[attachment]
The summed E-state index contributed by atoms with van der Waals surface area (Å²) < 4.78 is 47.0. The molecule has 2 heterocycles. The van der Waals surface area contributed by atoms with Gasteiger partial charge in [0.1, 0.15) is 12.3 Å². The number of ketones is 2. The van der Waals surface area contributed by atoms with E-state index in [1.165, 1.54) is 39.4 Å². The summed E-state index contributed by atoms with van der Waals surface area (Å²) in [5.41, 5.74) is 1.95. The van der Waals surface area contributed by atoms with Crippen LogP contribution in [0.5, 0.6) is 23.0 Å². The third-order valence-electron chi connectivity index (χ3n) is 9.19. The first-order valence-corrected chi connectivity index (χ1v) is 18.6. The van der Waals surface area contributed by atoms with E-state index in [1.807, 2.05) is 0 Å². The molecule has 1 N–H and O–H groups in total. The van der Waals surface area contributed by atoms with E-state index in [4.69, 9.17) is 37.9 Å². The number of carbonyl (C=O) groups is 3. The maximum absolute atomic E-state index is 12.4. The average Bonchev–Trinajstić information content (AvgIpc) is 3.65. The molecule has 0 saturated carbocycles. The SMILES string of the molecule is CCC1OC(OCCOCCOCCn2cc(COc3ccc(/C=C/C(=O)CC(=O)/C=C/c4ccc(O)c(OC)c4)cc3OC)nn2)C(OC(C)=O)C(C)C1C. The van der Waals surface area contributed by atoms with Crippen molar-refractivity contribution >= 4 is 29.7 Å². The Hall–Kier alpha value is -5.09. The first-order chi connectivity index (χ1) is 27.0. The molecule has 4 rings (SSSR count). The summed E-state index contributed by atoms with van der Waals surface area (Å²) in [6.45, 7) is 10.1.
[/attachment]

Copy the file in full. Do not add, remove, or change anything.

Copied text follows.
The summed E-state index contributed by atoms with van der Waals surface area (Å²) < 4.78 is 47.0. The molecule has 2 heterocycles. The van der Waals surface area contributed by atoms with Gasteiger partial charge in [0.1, 0.15) is 12.3 Å². The number of ketones is 2. The van der Waals surface area contributed by atoms with E-state index in [1.165, 1.54) is 39.4 Å². The summed E-state index contributed by atoms with van der Waals surface area (Å²) in [5.41, 5.74) is 1.95. The van der Waals surface area contributed by atoms with Crippen LogP contribution in [0.5, 0.6) is 23.0 Å². The third-order valence-electron chi connectivity index (χ3n) is 9.19. The first-order valence-corrected chi connectivity index (χ1v) is 18.6. The van der Waals surface area contributed by atoms with E-state index in [1.807, 2.05) is 0 Å². The molecule has 1 N–H and O–H groups in total. The van der Waals surface area contributed by atoms with E-state index in [4.69, 9.17) is 37.9 Å². The number of carbonyl (C=O) groups is 3. The maximum absolute atomic E-state index is 12.4. The average Bonchev–Trinajstić information content (AvgIpc) is 3.65. The molecule has 0 saturated carbocycles. The SMILES string of the molecule is CCC1OC(OCCOCCOCCn2cc(COc3ccc(/C=C/C(=O)CC(=O)/C=C/c4ccc(O)c(OC)c4)cc3OC)nn2)C(OC(C)=O)C(C)C1C. The van der Waals surface area contributed by atoms with Crippen molar-refractivity contribution >= 4 is 29.7 Å². The Hall–Kier alpha value is -5.09. The first-order chi connectivity index (χ1) is 27.0. The molecule has 4 rings (SSSR count). The summed E-state index contributed by atoms with van der Waals surface area (Å²) in [6.45, 7) is 10.1.